The Worst Junk in America

It was my first job and perhaps because I hadn’t pursued any post-secondary, at twenty-six I was stuck punching a card in and out. 

Every morning, I logged on with my username 0008791 and a password that I crafted with the utmost care. If I could have any control over my life and guard it, it would be this. As I waited patiently for it to accept my credentials, the computer would screech like a rusty old tin can being dragged across a gravel road. I savoured the sight of its mechanical yellow orbs shining like beacons amidst its grey and green exoskeleton, accentuated with vibrant, primary-coloured switches like a warrior’s battle armour. Here, I experienced a feeling of empowerment – as fulfilling as the smoke that used to puff from my dad’s cigarette and his beloved 1957 Chevy that left oil stains on the garage floor. 

Despite my lack of formal education, I had a knack for computers. I started out in a basement, fitting wires and connecting various bits and bobs, gradually working my way up to the fume-filled garage we affectionately called Microsoft.

I’m Bill, an inventor without a degree. It’s not like I don’t enjoy education, I love learning but I struggle as my ideas could eclipse the ivory towers of academia. I also struggle with love. I twist wires into shapes that resemble my ex-girlfriend, I dream of being a fearless outlaw like Billy the Kid. Alas, I’m stuck in the 80s, a time capsule waiting for the modern world to catch up to me.

To get out of the house, I attempted to start dating again, but it’s not easy when my glasses fog up and my best friend Steve makes fun of me for wearing my dad’s khakis. Even my mother suggests wearing Levi’s 501 as all kids in California are more casual. She even tried to set me up with our next-door neighbour, Evelyn, a slim brunette with piercing black eyes who always glared at me while I worked in the garage. I wanted to impress her by showing her how everything. “Behold, the Vortex 2000!” I said proudly as I pointed to the machine that took up most of the space. Evelyn just rolled her eyes and asked, “Why would anyone want to go back to the Stone Age?”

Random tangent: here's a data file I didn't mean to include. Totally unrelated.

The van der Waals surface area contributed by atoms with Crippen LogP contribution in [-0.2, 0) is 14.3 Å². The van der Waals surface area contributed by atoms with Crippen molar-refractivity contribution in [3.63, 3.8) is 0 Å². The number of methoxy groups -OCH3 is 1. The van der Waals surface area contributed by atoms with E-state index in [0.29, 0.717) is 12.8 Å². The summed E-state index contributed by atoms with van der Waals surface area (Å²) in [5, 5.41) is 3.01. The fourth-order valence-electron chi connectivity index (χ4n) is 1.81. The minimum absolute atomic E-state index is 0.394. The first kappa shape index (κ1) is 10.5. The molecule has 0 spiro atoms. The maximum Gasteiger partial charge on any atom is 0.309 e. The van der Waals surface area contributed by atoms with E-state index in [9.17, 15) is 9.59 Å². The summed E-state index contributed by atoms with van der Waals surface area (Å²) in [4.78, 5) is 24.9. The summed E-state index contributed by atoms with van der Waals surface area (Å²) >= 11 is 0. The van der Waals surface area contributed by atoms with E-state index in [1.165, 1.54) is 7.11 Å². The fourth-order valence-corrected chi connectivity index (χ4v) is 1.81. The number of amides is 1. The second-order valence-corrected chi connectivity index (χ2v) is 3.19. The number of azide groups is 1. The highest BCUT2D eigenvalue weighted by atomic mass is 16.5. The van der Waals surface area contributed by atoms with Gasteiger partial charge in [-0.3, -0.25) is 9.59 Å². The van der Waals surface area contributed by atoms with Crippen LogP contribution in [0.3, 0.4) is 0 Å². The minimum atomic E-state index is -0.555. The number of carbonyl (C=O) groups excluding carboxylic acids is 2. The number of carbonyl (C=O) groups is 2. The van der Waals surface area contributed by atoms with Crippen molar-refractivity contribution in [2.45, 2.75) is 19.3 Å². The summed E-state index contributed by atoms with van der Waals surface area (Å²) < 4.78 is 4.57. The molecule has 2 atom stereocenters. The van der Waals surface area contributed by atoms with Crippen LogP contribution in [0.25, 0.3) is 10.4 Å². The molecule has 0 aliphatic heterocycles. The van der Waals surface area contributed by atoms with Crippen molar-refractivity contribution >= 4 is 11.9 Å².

I tried again with my latest project, a robot that could make pancakes. “This is my best invention yet,” I said, as I programmed it to start cooking. But just as the robot started to mix the batter, it went haywire and started spraying pancake batter all over the room. Evelyn was not impressed. “This is the worst junk in America,” she said, grabbing the thermal accumulator. “Do not touch that,” I cried, and that was the last time she visited. 

For a while, I couldn’t stop thinking about Evelyn, and I found myself spending more and more time in the Vortex which was now able to chat with other machines and users online. I no longer had to worry about the awkwardness of meeting in person or wearing the wrong pants. Part of me wondered if she would still find my inventions ridiculous, now that my name was in the sky. IBM was supposed to be IMB for I’m Bill, but I’ve always had a problem with the patent office. Would she finally see past my previous failures, including lack of formal education and appreciate my passion and drive for creating? I couldn’t shake the feeling that I needed to impress her in person, to prove that I was more than just a guy with a soldering iron and a dream.

But here we finally are chatting simply as Billthekid and Eviebasic with nothing to say other than “Hello”. 

– Janine Parkinson

(From June 22, 2022 with Thursday Writers, San Diego Writer’s, Ink.)


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